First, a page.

If you can sacrifice some sleep, you can also offer to be on baby duty for the night and let mom get a full night’s rest to help her recover and calm her nervous system.
Give Her Time To Exercise
Allowing new mothers to exercise and move their bodies in fun ways can help to release tension. It also strengthens the mind-body connection. Exercise helps to balance hormones and gives a mood boost with immediate endorphins. Even walking helps the brain to become more analytic, making it easier to manage emotions.
Provide Healthy And Nutritious Food
Nutrient-dense foods go a long way to restoring a hormonal balance. Certain foods, like dark chocolate, berries, nuts, and seeds provide brain-boosting nutrients that prevent–and aid in–depression. Bring healthy snacks and meals whenever you visit and consider purchasing a gift card for a healthy meal delivery service.
Supplements are also a great benefit for lactating women as higher levels of folate, iron, and vitamin B12 are all needed. These nutrients greatly affect mood, sleep, depression, and anxiety. Check if she’s taking any multivitamins and if not, offer to send her a few months’ supplies.
Encourage Therapy And Local Support Groups
Certain types of talk therapy, like cognitive behavioral therapy (CBT), can help women to feel supported, gain a new perspective, and learn tools to manage their new life. Therapists can offer one-on-one or group counseling as an outlet for her to speak freely, without judgment.
You can also schedule a doctor’s appointment and go with her for added support. If a doctor diagnoses postpartum depression, they may also go over other types of treatment such as hormonal therapy or medications like antidepressants. Speaking openly about the types of professional help available can allow a new mother to feel comfortable enough to give it a try.
Postpartum Depression Symptoms
Around 50% of mothers with depression aren’t diagnosed professionally. They also may not realize it’s more than the baby blues. While you can expect a new mother’s postpartum mood to fluctuate and be different for a few days to weeks, any extended periods could be a sign of depression.
Watching for symptoms during pregnancy is also important since they can appear before birth. Here is a list of signs to recognize throughout pregnancy and after birth:
- Unexplained sadness, weeping
- Mood swings
- Anxiety, panic attacks, constant worrying
- Feeling incapable of caring for the baby
- Difficulty bonding with the baby
- Loss of pleasure in previously enjoyed activities
- Feelings of guilt, inadequacy, worthlessness
- Poor focus
- Social withdrawal
- Appetite changes
- Thoughts of self-harm or harming the baby
If you’ve noticed any of these symptoms, encourage or go with her to a doctor’s appointment. They will be able to give a formal diagnosis and discuss different types of postpartum depression treatments or, at the very least, be aware of the heightened risk for more careful observation.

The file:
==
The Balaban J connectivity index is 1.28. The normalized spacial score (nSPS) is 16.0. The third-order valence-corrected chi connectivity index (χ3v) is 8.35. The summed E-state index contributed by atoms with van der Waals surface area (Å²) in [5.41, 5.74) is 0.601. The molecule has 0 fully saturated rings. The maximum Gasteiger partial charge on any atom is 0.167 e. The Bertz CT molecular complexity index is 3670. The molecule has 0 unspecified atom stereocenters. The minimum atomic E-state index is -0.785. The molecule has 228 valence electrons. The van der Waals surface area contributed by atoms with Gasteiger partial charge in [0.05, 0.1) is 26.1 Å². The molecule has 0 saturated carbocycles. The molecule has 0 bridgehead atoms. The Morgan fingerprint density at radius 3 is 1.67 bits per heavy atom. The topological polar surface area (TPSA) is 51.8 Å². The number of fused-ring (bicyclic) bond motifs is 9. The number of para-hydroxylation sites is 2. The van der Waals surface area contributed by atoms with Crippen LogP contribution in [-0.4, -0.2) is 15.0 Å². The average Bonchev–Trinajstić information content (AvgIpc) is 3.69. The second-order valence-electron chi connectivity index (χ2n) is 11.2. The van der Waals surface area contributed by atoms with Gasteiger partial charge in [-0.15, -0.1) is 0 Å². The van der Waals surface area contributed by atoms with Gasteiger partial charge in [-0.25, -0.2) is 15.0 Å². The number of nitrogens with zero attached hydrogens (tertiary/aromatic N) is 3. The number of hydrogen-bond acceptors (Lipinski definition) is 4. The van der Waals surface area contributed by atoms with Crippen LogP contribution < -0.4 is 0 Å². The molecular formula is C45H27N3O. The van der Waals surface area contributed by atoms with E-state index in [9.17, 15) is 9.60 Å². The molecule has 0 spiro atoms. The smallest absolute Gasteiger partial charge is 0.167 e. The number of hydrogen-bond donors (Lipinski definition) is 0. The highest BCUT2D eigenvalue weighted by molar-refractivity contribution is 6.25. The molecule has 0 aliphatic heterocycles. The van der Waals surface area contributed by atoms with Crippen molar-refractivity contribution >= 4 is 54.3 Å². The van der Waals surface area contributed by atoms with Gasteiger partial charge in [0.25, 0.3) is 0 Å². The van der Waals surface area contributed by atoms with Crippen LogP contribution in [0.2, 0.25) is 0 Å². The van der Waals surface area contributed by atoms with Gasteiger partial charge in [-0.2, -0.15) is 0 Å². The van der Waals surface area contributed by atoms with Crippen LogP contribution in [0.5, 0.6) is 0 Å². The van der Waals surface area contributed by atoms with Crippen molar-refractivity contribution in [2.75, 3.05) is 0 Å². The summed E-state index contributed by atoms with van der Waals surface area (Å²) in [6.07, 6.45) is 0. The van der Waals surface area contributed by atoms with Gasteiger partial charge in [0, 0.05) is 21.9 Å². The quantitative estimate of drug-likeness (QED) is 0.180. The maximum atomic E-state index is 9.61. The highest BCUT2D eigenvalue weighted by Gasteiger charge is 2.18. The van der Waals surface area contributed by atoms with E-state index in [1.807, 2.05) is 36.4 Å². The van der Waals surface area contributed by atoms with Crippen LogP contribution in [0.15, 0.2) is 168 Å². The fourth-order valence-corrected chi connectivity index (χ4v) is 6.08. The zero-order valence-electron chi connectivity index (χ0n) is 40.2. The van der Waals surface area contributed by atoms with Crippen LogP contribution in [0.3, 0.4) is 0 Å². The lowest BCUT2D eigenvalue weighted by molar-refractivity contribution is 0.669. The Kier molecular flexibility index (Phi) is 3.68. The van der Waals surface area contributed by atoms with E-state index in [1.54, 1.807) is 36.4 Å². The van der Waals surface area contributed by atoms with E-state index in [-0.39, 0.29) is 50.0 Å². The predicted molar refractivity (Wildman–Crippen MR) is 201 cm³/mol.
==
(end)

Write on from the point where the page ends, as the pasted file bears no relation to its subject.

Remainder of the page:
In rare cases, postpartum psychosis can also occur in some women, which differs from depression by a detachment from reality. If you observe any signs of hallucinations or delusions, be sure to visit the doctor with her as soon as possible. And with newborn care, such psychosis even merits a 9-1-1 call.
Risk Factors For Developing Postpartum Depression
Some women are more likely to develop depression than others. A variety of factors can increase a new mother’s likelihood, such as
- History of anxiety or depression (in the family or personally), including symptoms during pregnancy
- Little social or partner/relationship support; single parenthood
- Low self-esteem
- Childhood trauma, history of sexual abuse
- Medical condition, birth complications, traumatic childbirth
- Infant temperament, colic
- Mixed feelings about motherhood, unplanned or unwanted pregnancy
- Previous miscarriages or stillbirths
- Severe premenstrual syndrome (PMS)
- Previous hormonal imbalances
- Recent traumatic events (i.e., death of a loved one)
- Poor nutrition (i.e., vitamin D and/or B12 deficiency)
- Low socioeconomic status/poverty
While there are quite a few risk factors, the good news is that with time and support, women are usually able to strike a balance with their feelings again.
The Bottom Line
When supported, almost 80% of new mothers will recover. Luckily, women’s health is gaining more attention and losing the stigma once associated with mental illness. Speaking openly about postpartum depression is one of the best ways to make a mom feel safe enough to talk about it or consider trying treatment.
Of course, many new mothers may not realize they need help, making it all the more necessary to watch out for signs and step in to offer support. Many forms of professional treatment are also available, such as medication, hormonal therapy, and counseling.
If you’re wondering how to help with postpartum depression, one of the most important things you can do is give emotional support. Listen, without judgment or comparisons, and step in to help in any way you can.